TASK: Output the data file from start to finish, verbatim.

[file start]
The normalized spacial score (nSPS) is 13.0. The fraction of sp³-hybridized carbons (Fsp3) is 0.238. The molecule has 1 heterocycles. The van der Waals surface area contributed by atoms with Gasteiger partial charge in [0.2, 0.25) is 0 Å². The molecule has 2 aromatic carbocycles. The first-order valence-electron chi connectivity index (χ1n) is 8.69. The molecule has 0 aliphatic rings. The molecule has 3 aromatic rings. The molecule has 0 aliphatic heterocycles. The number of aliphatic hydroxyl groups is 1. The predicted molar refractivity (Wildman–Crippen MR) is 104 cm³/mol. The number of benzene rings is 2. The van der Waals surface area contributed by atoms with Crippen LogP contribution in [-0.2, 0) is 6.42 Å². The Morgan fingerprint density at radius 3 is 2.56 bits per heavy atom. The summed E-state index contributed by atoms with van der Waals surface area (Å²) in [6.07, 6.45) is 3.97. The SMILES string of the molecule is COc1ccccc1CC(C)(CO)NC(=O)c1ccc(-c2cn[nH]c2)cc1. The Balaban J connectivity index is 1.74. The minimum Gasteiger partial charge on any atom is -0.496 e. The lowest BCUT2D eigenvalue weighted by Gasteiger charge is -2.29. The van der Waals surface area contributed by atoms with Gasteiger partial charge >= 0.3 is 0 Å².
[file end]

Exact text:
The normalized spacial score (nSPS) is 13.0. The fraction of sp³-hybridized carbons (Fsp3) is 0.238. The molecule has 1 heterocycles. The van der Waals surface area contributed by atoms with Gasteiger partial charge in [0.2, 0.25) is 0 Å². The molecule has 2 aromatic carbocycles. The first-order valence-electron chi connectivity index (χ1n) is 8.69. The molecule has 0 aliphatic rings. The molecule has 3 aromatic rings. The molecule has 0 aliphatic heterocycles. The number of aliphatic hydroxyl groups is 1. The predicted molar refractivity (Wildman–Crippen MR) is 104 cm³/mol. The number of benzene rings is 2. The van der Waals surface area contributed by atoms with Crippen LogP contribution in [-0.2, 0) is 6.42 Å². The Morgan fingerprint density at radius 3 is 2.56 bits per heavy atom. The summed E-state index contributed by atoms with van der Waals surface area (Å²) in [6.07, 6.45) is 3.97. The SMILES string of the molecule is COc1ccccc1CC(C)(CO)NC(=O)c1ccc(-c2cn[nH]c2)cc1. The Balaban J connectivity index is 1.74. The minimum Gasteiger partial charge on any atom is -0.496 e. The lowest BCUT2D eigenvalue weighted by Gasteiger charge is -2.29. The van der Waals surface area contributed by atoms with Gasteiger partial charge >= 0.3 is 0 Å².